3. That said, for longer term positioning, as Ken shared in the last few weeks, and the above article shows, non-US and non growth assets may be the place to be (EM, Value, Small caps, Commodities, gold and perhaps oil). Yes, I am aware, Ken is hiding in European assets.
4. Wally, yes, the Fed is just going “to do things”, like they did in the pre Voelcker era.
5. Watching gold and bonds today and next few days, to see how they react to FOMC segment today. Stocks usually follow later.
6. I can assure you the Mid West is locked and loaded, and will be heavily voting for DJT. Even rural Minnesota after Nixon is having second thoughts about Democrats (per NPR, last week!). If we get a divided Congress, we probably get more of the same. Such divided Congress, creates a gridlock which is usually good for stocks (no major policy changes). If Biden gets the White House, then it all falls on who controls the Senate. Please share your insights from the battle ground states.
7. I am still awaiting a October surprise. So far, everything is whisper quiet.
8. I still am searching for a trigger for stocks to correct and can find none.
Interesting thoughts D.V. I still think Biden fades. The key will be if he can debate Trump. So far he has shown that he can’t.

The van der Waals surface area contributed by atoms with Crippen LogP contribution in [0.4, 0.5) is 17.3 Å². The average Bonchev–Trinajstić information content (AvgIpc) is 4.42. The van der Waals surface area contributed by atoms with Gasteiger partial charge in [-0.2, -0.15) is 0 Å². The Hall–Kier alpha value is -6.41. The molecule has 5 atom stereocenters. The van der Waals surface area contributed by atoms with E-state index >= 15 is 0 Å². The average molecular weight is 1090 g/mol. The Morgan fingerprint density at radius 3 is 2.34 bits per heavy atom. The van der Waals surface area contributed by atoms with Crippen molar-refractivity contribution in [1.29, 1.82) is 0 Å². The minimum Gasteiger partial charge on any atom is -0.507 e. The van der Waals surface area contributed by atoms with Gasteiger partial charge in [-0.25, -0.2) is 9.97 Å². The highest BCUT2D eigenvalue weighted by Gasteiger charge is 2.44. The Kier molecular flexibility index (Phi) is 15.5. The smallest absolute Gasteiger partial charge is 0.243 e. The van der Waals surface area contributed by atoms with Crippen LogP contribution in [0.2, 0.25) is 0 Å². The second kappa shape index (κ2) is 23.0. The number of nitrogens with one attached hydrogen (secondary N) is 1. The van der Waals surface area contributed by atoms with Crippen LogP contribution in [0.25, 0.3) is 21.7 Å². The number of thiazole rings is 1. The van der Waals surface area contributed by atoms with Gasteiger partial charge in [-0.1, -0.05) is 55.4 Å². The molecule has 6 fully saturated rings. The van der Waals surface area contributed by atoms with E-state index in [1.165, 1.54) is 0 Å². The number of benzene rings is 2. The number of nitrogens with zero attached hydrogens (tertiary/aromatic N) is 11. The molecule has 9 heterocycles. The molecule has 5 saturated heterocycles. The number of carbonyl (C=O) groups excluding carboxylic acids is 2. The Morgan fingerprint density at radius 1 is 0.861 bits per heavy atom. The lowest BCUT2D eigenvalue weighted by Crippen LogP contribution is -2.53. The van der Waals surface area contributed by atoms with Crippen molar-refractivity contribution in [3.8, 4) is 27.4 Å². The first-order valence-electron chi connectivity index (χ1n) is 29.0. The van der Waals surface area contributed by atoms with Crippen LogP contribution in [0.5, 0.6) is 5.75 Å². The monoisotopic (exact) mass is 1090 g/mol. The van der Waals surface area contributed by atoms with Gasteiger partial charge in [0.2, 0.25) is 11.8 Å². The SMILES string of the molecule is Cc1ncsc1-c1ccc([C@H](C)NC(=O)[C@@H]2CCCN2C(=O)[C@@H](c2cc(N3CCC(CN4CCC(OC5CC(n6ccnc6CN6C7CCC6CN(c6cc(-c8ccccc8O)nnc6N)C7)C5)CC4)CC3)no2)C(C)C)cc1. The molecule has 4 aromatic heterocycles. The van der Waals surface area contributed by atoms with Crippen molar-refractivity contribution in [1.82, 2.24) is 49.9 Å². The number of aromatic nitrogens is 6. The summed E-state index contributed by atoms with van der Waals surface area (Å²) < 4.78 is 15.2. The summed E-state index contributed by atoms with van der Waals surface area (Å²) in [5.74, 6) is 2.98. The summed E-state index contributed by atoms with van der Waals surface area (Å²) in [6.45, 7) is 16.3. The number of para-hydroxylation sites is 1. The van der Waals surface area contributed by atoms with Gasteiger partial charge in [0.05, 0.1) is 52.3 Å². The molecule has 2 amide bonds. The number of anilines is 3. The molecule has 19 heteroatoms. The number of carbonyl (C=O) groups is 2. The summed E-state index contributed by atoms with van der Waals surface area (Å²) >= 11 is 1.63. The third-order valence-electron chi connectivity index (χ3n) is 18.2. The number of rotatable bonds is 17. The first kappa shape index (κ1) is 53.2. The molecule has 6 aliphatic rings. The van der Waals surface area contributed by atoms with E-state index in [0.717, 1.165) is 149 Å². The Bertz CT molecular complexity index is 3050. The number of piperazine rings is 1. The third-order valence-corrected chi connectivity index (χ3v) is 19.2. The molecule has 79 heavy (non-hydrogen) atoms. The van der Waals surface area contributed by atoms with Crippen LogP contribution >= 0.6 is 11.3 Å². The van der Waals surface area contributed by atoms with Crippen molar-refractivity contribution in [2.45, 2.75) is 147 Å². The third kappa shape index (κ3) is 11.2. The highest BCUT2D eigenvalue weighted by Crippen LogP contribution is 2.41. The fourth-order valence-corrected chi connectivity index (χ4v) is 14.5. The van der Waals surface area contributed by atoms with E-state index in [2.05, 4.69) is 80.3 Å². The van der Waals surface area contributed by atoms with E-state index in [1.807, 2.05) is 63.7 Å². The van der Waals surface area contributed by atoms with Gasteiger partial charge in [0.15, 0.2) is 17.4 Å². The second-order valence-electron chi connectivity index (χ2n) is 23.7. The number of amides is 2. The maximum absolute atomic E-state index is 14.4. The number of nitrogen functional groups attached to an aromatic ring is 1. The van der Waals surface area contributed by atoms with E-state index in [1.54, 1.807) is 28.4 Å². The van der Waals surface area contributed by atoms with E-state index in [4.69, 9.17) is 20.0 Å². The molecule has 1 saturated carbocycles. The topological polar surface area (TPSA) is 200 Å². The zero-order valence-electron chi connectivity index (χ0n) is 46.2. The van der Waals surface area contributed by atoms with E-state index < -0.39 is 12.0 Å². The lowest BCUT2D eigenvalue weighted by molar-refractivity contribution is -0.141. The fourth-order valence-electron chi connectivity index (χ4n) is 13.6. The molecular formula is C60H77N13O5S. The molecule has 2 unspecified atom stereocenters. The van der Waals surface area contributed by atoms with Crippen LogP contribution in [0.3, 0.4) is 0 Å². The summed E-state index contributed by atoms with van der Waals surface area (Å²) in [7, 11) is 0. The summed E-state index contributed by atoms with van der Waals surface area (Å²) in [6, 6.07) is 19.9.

Today seems to be a news driven day. Vaccine news gave it a boost but we are still waiting on Powell. So, far the S&P has bounced off 3 daily fibs and gone through one without pause on the way up.
The current market reminds me of the last quarter of 2018. After a drip drip up and side ways market, we ended up with a 20% correction in the last three weeks of 2018 (it was not in October 2018). The reason for that mini correction was an attempted normalization of Fed funds rates (this is missing in 2020 and the Fed continues to be supportive).
That said, RxChen’s post above from Sentiment trader of a huge NAZ breadth thrust is scary.
The 35% correction of March 2020 could be seen as a retest of the December 2018 correction (I discussed this with Cam earlier in the year). That said, what is new in the current time frame is tepid earnings, and even worse earnings growth in US stocks. Fundamentally, I agree with Cam, of expensive valuations and have to remind myself not to get sucked into what probably is the last time to get off this bull market.